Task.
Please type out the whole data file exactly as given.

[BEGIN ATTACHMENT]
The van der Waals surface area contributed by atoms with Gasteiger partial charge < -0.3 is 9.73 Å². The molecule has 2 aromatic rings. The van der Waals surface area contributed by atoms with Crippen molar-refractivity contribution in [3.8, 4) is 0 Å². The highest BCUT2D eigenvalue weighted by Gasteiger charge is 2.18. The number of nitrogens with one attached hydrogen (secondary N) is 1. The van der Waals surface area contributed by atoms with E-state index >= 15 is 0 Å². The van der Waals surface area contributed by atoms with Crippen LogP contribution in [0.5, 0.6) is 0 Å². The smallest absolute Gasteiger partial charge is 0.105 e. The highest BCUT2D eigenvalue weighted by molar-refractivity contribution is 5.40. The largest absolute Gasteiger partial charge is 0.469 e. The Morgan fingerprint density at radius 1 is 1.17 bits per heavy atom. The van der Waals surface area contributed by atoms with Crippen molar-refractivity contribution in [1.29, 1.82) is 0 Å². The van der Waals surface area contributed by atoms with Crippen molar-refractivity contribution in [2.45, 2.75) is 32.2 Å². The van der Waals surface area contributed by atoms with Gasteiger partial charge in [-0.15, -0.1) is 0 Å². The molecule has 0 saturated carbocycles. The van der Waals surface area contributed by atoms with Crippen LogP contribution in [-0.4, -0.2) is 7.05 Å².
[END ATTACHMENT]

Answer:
The van der Waals surface area contributed by atoms with Gasteiger partial charge < -0.3 is 9.73 Å². The molecule has 2 aromatic rings. The van der Waals surface area contributed by atoms with Crippen molar-refractivity contribution in [3.8, 4) is 0 Å². The highest BCUT2D eigenvalue weighted by Gasteiger charge is 2.18. The number of nitrogens with one attached hydrogen (secondary N) is 1. The van der Waals surface area contributed by atoms with E-state index >= 15 is 0 Å². The van der Waals surface area contributed by atoms with Crippen LogP contribution in [0.5, 0.6) is 0 Å². The smallest absolute Gasteiger partial charge is 0.105 e. The highest BCUT2D eigenvalue weighted by molar-refractivity contribution is 5.40. The largest absolute Gasteiger partial charge is 0.469 e. The Morgan fingerprint density at radius 1 is 1.17 bits per heavy atom. The van der Waals surface area contributed by atoms with Crippen molar-refractivity contribution in [1.29, 1.82) is 0 Å². The van der Waals surface area contributed by atoms with Crippen molar-refractivity contribution in [2.45, 2.75) is 32.2 Å². The van der Waals surface area contributed by atoms with Gasteiger partial charge in [-0.15, -0.1) is 0 Å². The molecule has 0 saturated carbocycles. The van der Waals surface area contributed by atoms with Crippen LogP contribution in [-0.4, -0.2) is 7.05 Å².